The total FDI inflows into the air transport sector, during January, 2000 – April, 2012, were US$ 434.75  
million, constituting only 0.25 per cent of the total FDI inflows into the country. Government has  
opened the door for foreign company but still foreign companies are accepted “Wait and Watch”  
policy. For instance, in 2007, India successfully conducted its first launch of a commercial satellite  
when an indigenously built rocket put an Italian AGILE astronomical satellite into a 550-km equatorial  
orbit. The aim of the satellite was to gather information about the origins of the universe through  
imaging of distant celestial objects in the X-ray and Gamma ray regions of the electromagnetic spectrum.  
With this launch, India joined an elite club of nations who have the capacity to deploy their space  
exploration resources for commercial use.  
Moreover, a technology safeguard agreement (TSA) signed in July 2011 paves the way for India to  
launch US-made satellites from its spaceport at Sriharikota in Andhra Pradesh. Further, a proposed  
commercial space launch agreement (CSLA) with the US government will enable India to compete in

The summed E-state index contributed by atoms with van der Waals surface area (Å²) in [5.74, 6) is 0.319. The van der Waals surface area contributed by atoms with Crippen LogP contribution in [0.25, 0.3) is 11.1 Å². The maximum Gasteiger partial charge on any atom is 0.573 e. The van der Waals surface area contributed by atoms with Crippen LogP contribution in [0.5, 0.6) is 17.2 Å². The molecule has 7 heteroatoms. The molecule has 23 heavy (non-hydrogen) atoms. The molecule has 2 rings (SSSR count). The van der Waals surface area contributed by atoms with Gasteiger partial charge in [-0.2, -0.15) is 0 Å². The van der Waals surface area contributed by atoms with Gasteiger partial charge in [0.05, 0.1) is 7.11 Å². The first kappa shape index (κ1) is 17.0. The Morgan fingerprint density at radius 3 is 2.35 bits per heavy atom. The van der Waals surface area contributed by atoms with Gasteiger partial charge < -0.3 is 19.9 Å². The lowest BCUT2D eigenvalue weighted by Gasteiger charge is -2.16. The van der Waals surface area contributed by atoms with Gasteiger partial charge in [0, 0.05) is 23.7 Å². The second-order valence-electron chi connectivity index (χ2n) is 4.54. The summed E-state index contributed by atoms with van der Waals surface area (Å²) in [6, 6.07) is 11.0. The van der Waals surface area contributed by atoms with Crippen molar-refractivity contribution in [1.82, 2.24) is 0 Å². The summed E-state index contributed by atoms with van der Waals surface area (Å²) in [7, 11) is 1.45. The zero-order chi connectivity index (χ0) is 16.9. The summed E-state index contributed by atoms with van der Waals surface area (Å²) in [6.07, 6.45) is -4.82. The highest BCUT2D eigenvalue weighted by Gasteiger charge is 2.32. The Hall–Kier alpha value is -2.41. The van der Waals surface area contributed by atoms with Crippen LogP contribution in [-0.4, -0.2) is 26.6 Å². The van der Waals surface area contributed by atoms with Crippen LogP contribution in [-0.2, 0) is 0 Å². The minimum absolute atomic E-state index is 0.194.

the international market for launching heavy commercial satellites. CSLA is likely to be signed this  
year, according to official sources. This agreement will allow US commercial satellites, or satellites  
with US components, to be launched on ISRO space vehicles, significantly opening up the nearly USD  
billion global space launch business for India.  
Opportunities for FDI in Aviation Industry  
The key opportunist that the Indian aviation sector are  
Huge demand.  
Rapid Expansion of IT industry.  
Strong fundamentals of economy.  
Expansion of Tourism and Med tourism industry.  
Supportive Government Policies.  
Challanges for FDI in Aviation Sector  
Government policy: From a long-term perspective, the GOI needs to roll out more reforms to  
resolve the fundamental issues that lead to the poor performance of Indian airlines.  
High fuel (aviation turbine fuel, or ATF) costs: In India, aviation turbine fuel (ATF) constitutes  
around 45-50% of the total operating cost of an airline as compared to the global benchmark of  
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0-25%. To expect Indian domestic carriers to remain profitable even after paying 50% more on  
ATF than their global counterparts is unfair. Even international airlines have to pay nearly 15%  
more for refilling in India. Naturally due to high ATF our airlines facing the problem of lose. In this  
condition in our aviation industry FDI will not have attraction to invest in India.  
The high cost of ATF is attributed to the country’s severe taxation policy. ATF is a decontrolled  
petroleum product and the price of ATF is reviewed and fixed by oil marketing companies on a  
fortnightly basis at par with the international crude prices movement. But what make ATF dearer